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While the same nine justices maintained that the Commission on Elections (Comelec) committed grave abuse of discretion in ordering the cancellation of Poe’s certificate of candidacy, Senior Associate Justice Antonio Carpio said still, only seven justices voted to rule in favor of Poe’s citizenship.
The seven Justices who opined that Poe is a natural-born Filipino are Chief Justice Maria Lourdes Sereno, Associate Justices Presbitero Veleasco, Lucas Bersamin, Jose Mendoza, Marvic Leonen, Jose Perez and Francis Jardeleza.
The five Justices against it are Carpio, Associate Justices Teresita Leonardo De Castro, Arturo Brion, Bienvenido Reyes and Estela Perlas Bernabe.
Associate Justice Mariano Del Castillo declined from giving an opinion while Associate Justices Alfredo Benjamin Caguioa and Diosdado Peralta disagreed with the majority when it proceeded to vote on the citizenship issue.
Under the Supreme Court’s internal rules, if all 15 justices deliberated and voted on a case, a majority of 8 votes is required in granting a petition.
Carpio said no justice inhibited from the case. He said Sereno interpreted the positions of Del Castillo, Caguioa and Peralta as non-participation and non-voting.
“This is egregious error,” he said.
“Since there is no dispute that there are only seven Justices who declared that petitioner is a natural-born Filipino citizen, there is clearly no majority vote on the issue of petitioner’s citizenship. Seven votes is less than a majority. Accordingly, there is no majority sustaining petitioner’s status as a natural-born Filipino citizen. In short, the issue of petitioner’s citizenship remains hanging and unsettled,” Carpio said.
The senior magistrate has also warned of possible repercussions of the ruling.
“The majority will allow a candidate with unsettled citizenship to be elected President… The ruling of the majority will lead to an absurd result…To allow a presidential candidate to run and be voted for despite the uncertainty of his or her citizenship status makes a mockery of the electoral process,” he explained.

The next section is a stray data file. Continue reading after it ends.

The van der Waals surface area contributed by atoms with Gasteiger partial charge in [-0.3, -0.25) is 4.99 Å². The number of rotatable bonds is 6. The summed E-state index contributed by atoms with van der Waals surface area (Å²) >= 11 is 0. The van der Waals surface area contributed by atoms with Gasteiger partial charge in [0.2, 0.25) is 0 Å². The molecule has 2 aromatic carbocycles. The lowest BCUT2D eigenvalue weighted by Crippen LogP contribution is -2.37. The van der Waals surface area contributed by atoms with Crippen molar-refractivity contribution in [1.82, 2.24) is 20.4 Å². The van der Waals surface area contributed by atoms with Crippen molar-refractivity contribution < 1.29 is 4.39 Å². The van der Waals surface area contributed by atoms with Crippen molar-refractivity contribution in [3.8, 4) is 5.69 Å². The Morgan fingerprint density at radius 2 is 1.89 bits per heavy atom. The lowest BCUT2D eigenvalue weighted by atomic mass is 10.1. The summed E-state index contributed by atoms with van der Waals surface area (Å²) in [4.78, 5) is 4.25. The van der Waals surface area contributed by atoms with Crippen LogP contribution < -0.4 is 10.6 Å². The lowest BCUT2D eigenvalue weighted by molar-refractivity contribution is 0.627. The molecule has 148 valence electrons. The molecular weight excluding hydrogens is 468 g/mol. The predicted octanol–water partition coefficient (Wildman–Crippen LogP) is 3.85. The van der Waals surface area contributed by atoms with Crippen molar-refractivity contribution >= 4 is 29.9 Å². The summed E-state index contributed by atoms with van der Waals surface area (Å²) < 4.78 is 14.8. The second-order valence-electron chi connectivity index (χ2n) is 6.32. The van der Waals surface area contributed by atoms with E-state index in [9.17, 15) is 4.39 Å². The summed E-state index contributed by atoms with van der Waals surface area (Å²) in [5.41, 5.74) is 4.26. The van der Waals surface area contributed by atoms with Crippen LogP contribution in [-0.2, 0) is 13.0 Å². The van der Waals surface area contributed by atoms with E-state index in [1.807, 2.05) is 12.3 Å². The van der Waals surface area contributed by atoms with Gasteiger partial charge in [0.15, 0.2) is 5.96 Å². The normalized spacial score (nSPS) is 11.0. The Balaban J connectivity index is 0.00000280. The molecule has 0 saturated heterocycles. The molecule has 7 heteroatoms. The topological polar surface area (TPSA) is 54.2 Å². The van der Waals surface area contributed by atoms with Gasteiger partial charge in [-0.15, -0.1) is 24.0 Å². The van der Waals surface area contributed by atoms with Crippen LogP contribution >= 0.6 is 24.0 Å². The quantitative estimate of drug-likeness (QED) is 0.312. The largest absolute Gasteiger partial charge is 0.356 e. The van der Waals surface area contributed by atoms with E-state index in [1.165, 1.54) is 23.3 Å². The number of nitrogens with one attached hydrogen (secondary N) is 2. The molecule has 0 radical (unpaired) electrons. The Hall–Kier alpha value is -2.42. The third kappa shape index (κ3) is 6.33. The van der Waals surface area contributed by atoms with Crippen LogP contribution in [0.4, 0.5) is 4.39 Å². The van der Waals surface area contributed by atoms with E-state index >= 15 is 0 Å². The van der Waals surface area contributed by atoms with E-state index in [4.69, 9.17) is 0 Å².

“All qualifications of those running for the presidency must be resolved by Comelec prior to elections… Otherwise, all nuisance candidates must now be allowed to run,” he argued.
De Castro, Brion and Reyes agreed to this opinion.
In her separate dissenting opinion, De Castro believes that the ruling would jeopardize the conduct of the election and even stressed that a victory by Poe would not erase the questions on Poe’s eligibility.
“The delay in the ruling on citizenship will only invite instability in the conduct of the coming elections,” she pointed out.
Brion, in his 78-page dissent, hinted on a possible Presidential Electoral Tribunal (PET) case due to failure of the high court to settle the legal issues on Poe’s qualifications.
“No legal bar exists for a qualified petitioner to question Poe’s qualifications after the elections should she win,” he stressed.
Brion slammed the majority ruling, which he described as “gross violation of the law,” for “allowing the possibility of one who is not natural born Filipino wld occupy the presidency,”
“The majority gave the electorate a run around by allowing Poe to run w/o first examining if she is indeed qualified… Citizenship cannot be presumed, claimant must be able to prove she is a Filipino citizen,” he explained.
Brion said he cannot blame the Comelec and other complainants against Poe for feeling that the high court itself committed “grave abuse of discretion.”
“I do not and cannot begrudge the movants this feeling as I too feel that the Court has once again overstepped the bounds allowed us as fallible human beings entrusted with a trust sacred to the nation,” Brion said.
Reyes supported this position in the dissenting vote: “There is no majority ruling that Grace Poe is natural-born citizen. There is no majority ruling that foundlings found here are natural-born Filipinos.”
The Integrated Bar of the Philippines (IBP) and Philippine Bar Association (PBA), the two major organizations of lawyers in the country, have earlier expressed concern over the SC ruling, which they said could have repercussions on the stability of the country’s legal system. IDL.
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Read more: http://newsinfo.inquirer.net/778521/dissenting-justices-sc-overstepped-bounds-in-poe-ruling#ixzz45Kw5ohwT